I’ll tell you a secret: I’m allergic to gratitude.
If you’ve spent any time in the self-help world at all, you’ve probably heard about the benefits of keeping a gratitude journal. This practice does nothing for me. I understand why it might be useful for some people, but I don’t love it.
I’ve spent so much time telling myself “You should be grateful for [x]” that the word itself brings up feelings of irritation, resentment, and guilt. If you look up gratitude in a thesaurus, you get synonyms like indebtedness, obligation, and requital. Ugh. No thanks. I’m done with trying to force myself to feel a certain way.
However: humans are wired to give more weight to negative events. It makes sense to somehow emphasize the positive ones and balance out your worldview. And there is a lot of evidence out there that a (ugh) gratitude practice has a meaningful effect on your life.
So how can we do this without it feeling fake, forced, or obligatory?
Four Alternatives to the Gratitude Journal
1. Change the word
If you hate the g-word as much as I do, how do you feel about appreciation? While one of the definitions of appreciation is gratitude, another is recognition of worth. This feels so much more empowering to me. It’s a choice I’ve made to recognize the worth in the world around me. A gratitude journal may make me want to gag, but an appreciation journal feels a little more doable.
2. What went well?
This exercise comes from Martin Seligman, the “father of positive psychology.” According to him, three weeks of doing this had a positive emotional effect on test subjects up to six months later.
At the end of your day, simply note down three things that went well. In his version, you can also add why you think they went well.
The language of “what went well” accomplishes three things: it takes the gratitude label out of the equation, leaving you free to feel appreciation, satisfaction, relief, or a spectrum of other positive emotions.
Secondly, doing this exercise helped me realize that the majority of events in my day happen without a hitch. I got better at putting the occasional glitch in perspective.
Thirdly, it gave me a body of data to look back at and see what I thought was worthy of labeling as “going well.” I frequently mentioned time with friends, time spent creating, and time outdoors. Sometimes I’d list a memorable meal or a workout.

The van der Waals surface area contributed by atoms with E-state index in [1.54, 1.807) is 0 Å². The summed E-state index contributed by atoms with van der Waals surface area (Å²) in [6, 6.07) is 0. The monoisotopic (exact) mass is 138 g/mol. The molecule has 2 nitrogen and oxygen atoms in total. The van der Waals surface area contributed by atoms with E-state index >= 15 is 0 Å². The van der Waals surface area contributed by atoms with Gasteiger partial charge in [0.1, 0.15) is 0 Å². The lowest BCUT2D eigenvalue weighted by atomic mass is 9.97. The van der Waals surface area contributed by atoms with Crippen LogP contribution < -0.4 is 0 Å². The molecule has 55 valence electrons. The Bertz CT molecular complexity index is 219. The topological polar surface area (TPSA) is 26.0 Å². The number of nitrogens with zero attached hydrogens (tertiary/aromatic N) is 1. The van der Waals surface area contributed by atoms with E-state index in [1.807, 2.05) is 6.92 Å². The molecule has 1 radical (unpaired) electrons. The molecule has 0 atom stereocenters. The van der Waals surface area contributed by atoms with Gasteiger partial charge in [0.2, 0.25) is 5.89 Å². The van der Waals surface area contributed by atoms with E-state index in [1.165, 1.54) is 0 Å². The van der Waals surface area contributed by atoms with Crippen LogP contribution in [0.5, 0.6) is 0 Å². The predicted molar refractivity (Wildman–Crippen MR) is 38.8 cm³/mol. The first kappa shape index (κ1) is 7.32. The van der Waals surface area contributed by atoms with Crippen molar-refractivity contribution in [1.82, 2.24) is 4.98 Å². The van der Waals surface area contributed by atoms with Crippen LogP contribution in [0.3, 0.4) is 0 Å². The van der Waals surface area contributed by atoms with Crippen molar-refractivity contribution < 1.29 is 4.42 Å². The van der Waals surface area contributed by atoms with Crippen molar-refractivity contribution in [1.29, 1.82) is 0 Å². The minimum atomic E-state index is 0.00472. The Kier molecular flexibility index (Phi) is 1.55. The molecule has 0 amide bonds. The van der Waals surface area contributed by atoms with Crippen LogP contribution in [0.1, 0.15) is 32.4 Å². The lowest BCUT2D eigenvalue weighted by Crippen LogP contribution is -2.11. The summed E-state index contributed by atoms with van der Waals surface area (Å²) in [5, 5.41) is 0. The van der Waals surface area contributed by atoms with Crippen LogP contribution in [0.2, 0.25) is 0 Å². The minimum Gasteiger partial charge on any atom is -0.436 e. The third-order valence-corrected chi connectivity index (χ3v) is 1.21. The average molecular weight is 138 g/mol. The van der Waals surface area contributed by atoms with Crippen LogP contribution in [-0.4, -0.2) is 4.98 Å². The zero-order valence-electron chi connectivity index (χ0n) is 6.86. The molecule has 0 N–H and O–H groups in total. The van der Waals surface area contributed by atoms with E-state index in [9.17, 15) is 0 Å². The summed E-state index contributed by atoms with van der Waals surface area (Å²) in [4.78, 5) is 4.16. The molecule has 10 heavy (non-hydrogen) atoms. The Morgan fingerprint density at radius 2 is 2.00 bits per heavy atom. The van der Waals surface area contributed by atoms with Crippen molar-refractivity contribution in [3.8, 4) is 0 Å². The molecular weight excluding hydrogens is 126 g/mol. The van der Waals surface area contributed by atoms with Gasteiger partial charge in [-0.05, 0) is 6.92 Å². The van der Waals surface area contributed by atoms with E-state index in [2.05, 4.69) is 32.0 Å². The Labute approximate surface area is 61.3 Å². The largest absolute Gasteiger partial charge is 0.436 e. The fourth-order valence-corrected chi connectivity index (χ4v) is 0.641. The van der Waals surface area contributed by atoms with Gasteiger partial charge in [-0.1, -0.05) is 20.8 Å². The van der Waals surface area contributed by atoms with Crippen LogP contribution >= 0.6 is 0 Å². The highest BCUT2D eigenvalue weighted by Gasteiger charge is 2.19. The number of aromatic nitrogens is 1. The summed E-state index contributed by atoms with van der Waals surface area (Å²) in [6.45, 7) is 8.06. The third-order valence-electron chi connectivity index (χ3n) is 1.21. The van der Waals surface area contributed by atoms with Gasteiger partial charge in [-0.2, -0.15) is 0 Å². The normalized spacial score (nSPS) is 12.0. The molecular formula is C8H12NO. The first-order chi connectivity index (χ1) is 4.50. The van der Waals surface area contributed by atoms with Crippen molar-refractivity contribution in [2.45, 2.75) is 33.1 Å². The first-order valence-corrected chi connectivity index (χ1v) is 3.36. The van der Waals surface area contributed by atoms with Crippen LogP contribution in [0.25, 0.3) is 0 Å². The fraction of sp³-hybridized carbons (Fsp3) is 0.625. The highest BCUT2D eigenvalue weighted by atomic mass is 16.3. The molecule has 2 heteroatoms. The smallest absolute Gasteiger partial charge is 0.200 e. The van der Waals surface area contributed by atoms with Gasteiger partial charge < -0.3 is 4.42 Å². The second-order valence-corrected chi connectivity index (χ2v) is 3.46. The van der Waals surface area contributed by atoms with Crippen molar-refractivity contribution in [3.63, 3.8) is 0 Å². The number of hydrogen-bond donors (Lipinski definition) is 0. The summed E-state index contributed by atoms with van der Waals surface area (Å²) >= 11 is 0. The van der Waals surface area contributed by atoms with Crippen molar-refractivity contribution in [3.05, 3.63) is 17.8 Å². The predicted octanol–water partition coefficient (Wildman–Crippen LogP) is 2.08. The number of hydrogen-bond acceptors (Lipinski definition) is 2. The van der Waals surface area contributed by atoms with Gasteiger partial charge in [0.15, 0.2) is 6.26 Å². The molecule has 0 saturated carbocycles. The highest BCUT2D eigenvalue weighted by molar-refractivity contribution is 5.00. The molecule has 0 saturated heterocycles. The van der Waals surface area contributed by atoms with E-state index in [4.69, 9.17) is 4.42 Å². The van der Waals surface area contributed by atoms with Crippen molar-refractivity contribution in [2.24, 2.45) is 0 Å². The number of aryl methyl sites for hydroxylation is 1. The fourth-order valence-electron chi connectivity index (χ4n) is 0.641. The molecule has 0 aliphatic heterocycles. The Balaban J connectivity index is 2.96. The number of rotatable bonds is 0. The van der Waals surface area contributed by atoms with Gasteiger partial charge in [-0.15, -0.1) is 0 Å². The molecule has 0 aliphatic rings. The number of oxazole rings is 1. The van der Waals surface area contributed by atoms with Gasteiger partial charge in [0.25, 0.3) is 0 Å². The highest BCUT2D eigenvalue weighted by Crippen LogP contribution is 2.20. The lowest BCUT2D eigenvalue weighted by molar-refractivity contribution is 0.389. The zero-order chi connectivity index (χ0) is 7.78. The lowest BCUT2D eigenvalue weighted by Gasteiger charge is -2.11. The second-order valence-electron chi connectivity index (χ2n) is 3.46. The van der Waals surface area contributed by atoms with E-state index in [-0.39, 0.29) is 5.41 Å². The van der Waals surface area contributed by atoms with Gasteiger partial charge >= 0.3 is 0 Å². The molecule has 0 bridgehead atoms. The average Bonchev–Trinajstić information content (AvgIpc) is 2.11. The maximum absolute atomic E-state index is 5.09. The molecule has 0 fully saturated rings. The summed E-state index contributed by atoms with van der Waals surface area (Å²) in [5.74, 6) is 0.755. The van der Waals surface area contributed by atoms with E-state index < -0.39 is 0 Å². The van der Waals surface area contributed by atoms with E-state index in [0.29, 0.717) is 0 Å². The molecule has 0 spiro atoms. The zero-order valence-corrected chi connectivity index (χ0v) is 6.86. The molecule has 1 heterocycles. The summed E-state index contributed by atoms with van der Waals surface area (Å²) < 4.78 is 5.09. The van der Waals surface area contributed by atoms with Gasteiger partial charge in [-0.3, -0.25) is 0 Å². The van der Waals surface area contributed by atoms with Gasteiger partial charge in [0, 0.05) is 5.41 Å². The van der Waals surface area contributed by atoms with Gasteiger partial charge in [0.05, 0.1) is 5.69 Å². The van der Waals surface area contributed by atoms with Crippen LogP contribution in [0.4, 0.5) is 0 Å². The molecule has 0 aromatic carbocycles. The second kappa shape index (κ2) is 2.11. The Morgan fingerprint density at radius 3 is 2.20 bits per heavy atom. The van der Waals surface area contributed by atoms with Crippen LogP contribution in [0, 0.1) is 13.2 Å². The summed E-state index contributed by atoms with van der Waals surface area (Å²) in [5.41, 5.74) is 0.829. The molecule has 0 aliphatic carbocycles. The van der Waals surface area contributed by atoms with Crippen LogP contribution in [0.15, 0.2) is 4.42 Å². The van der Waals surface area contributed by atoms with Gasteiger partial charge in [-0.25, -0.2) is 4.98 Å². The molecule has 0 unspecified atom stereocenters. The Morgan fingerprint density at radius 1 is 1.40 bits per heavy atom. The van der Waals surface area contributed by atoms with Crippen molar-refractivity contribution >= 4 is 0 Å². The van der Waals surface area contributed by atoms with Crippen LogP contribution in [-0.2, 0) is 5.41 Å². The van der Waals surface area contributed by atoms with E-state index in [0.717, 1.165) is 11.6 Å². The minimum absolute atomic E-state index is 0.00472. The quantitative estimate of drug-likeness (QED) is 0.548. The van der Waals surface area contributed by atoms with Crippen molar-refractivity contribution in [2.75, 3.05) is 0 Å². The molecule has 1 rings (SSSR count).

Something like binge-watching Steven Universe, while technically going the way it was supposed to, didn’t make the list. This gave me some great insight as to where I’d like to put more of my time and energy.
3. What do you want to remember?
This was inspired by a Seth Godin article. So many things happen to us throughout the day, most of them forgotten by the next. Unless we do something to tell our brains “This is important,” it tends to get lost in the shuffle.
We already do this automatically with painful, stressful, or embarrassing things because we’d like to be able to avoid those kinds of situations in the future. But what about the sublime, the cozy, the just-right? What happened today that you’d like to remember five years from now?
4. Noticing what you’d like to continue happening.
For one day, make a mental note of everything that happens to you that you would like to keep happening in the future. This can be anything you can perceive with one of your senses. This exercise comes from Solution-Focused Brief Therapy. When I do this, I find it easier to stay in the present and appreciate life’s small pleasures.
Don’t worry about sticking with it indefinitely.
A lot of gratitude journal proponents will tell you that you need to do this every day. I agree – up to a point. Like any routine, it’s meant to support you. When you don’t need it, you can let it go. It will always be a part of your toolbox, after all.
Start with committing to one of these exercises for 1-3 weeks. As Martin Seligman showed, even this brief amount of time can have positive repercussions far into the future.
To document or not to document?
The gratitude journallers will tell you that you need to physically document your list. In the case of the “what went well” and “what do you want to remember” exercises, I think that a written record is helpful for the reasons I mentioned above. The last is more of a mindfulness practice and doesn’t require the same level of documentation, since you’re looking for many small moments throughout the day.
If you have a smartphone, keeping a record is incredibly easy. Set an alarm for the evening and when it goes off, use your favorite note-taking app to list three things that went well or that you want to remember from the day. That’s it – the whole thing might take you five minutes. Of course, you could use a physical notebook or a voice-recording app if that’s more your style.
Let me know how it goes!
I’d love to hear about your experience with these exercises or your own favorite gratitude journal alternatives.